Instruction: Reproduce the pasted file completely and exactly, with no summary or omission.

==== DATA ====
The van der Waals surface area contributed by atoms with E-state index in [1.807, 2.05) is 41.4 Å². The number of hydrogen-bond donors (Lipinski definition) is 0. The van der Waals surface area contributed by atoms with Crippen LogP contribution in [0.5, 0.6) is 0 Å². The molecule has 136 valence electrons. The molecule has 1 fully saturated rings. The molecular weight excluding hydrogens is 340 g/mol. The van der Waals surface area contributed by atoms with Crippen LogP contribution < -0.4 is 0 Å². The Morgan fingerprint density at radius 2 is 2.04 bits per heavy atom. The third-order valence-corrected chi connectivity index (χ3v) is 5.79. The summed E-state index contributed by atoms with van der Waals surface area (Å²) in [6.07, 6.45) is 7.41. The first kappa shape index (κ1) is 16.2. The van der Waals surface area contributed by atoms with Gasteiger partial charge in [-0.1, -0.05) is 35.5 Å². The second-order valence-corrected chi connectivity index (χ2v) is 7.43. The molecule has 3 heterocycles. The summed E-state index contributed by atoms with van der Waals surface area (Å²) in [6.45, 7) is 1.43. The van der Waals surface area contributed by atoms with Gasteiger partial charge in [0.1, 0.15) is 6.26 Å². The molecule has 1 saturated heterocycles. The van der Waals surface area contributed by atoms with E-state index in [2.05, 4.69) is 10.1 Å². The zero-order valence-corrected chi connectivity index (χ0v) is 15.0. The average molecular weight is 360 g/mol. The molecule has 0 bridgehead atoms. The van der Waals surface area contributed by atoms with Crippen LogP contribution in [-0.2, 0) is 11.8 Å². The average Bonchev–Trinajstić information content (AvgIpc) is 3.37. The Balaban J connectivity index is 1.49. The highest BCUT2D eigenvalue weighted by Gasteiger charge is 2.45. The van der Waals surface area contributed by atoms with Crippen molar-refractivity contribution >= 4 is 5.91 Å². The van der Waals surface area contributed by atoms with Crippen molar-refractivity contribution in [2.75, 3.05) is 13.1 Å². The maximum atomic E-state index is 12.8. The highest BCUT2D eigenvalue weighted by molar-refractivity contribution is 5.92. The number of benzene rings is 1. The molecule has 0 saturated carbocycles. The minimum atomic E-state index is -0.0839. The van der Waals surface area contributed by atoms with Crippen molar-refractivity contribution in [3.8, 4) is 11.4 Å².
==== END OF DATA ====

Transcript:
The van der Waals surface area contributed by atoms with E-state index in [1.807, 2.05) is 41.4 Å². The number of hydrogen-bond donors (Lipinski definition) is 0. The van der Waals surface area contributed by atoms with Crippen LogP contribution in [0.5, 0.6) is 0 Å². The molecule has 136 valence electrons. The molecule has 1 fully saturated rings. The molecular weight excluding hydrogens is 340 g/mol. The van der Waals surface area contributed by atoms with Crippen LogP contribution < -0.4 is 0 Å². The Morgan fingerprint density at radius 2 is 2.04 bits per heavy atom. The third-order valence-corrected chi connectivity index (χ3v) is 5.79. The summed E-state index contributed by atoms with van der Waals surface area (Å²) in [6.07, 6.45) is 7.41. The first kappa shape index (κ1) is 16.2. The van der Waals surface area contributed by atoms with Gasteiger partial charge in [-0.1, -0.05) is 35.5 Å². The second-order valence-corrected chi connectivity index (χ2v) is 7.43. The molecule has 3 heterocycles. The summed E-state index contributed by atoms with van der Waals surface area (Å²) in [6.45, 7) is 1.43. The van der Waals surface area contributed by atoms with Gasteiger partial charge in [0.1, 0.15) is 6.26 Å². The molecule has 1 saturated heterocycles. The van der Waals surface area contributed by atoms with E-state index in [2.05, 4.69) is 10.1 Å². The zero-order valence-corrected chi connectivity index (χ0v) is 15.0. The average molecular weight is 360 g/mol. The molecule has 0 bridgehead atoms. The van der Waals surface area contributed by atoms with Crippen LogP contribution in [-0.2, 0) is 11.8 Å². The average Bonchev–Trinajstić information content (AvgIpc) is 3.37. The Balaban J connectivity index is 1.49. The highest BCUT2D eigenvalue weighted by Gasteiger charge is 2.45. The van der Waals surface area contributed by atoms with Crippen molar-refractivity contribution >= 4 is 5.91 Å². The van der Waals surface area contributed by atoms with Crippen molar-refractivity contribution in [2.75, 3.05) is 13.1 Å². The maximum atomic E-state index is 12.8. The highest BCUT2D eigenvalue weighted by molar-refractivity contribution is 5.92. The number of benzene rings is 1. The molecule has 0 saturated carbocycles. The minimum atomic E-state index is -0.0839. The van der Waals surface area contributed by atoms with Crippen molar-refractivity contribution in [3.8, 4) is 11.4 Å².